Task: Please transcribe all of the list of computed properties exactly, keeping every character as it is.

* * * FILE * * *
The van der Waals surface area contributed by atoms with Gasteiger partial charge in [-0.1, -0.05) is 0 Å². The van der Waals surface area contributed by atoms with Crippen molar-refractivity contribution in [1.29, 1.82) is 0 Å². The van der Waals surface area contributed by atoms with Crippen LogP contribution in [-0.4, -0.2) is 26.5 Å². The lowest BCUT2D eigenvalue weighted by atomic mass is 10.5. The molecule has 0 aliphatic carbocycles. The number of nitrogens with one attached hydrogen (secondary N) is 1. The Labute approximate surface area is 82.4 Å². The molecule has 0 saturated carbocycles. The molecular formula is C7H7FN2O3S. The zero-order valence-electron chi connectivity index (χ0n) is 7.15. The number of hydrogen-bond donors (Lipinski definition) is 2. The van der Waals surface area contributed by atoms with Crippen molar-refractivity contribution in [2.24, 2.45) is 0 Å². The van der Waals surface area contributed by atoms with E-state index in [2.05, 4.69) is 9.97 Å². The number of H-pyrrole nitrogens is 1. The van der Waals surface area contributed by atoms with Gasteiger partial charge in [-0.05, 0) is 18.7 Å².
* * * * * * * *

The van der Waals surface area contributed by atoms with Gasteiger partial charge in [-0.1, -0.05) is 0 Å². The van der Waals surface area contributed by atoms with Crippen molar-refractivity contribution in [1.29, 1.82) is 0 Å². The van der Waals surface area contributed by atoms with Crippen LogP contribution in [-0.4, -0.2) is 26.5 Å². The lowest BCUT2D eigenvalue weighted by atomic mass is 10.5. The molecule has 0 aliphatic carbocycles. The number of nitrogens with one attached hydrogen (secondary N) is 1. The Labute approximate surface area is 82.4 Å². The molecule has 0 saturated carbocycles. The molecular formula is C7H7FN2O3S. The zero-order valence-electron chi connectivity index (χ0n) is 7.15. The number of hydrogen-bond donors (Lipinski definition) is 2. The van der Waals surface area contributed by atoms with Crippen molar-refractivity contribution in [2.24, 2.45) is 0 Å². The van der Waals surface area contributed by atoms with E-state index in [2.05, 4.69) is 9.97 Å². The number of H-pyrrole nitrogens is 1. The van der Waals surface area contributed by atoms with Gasteiger partial charge in [-0.05, 0) is 18.7 Å².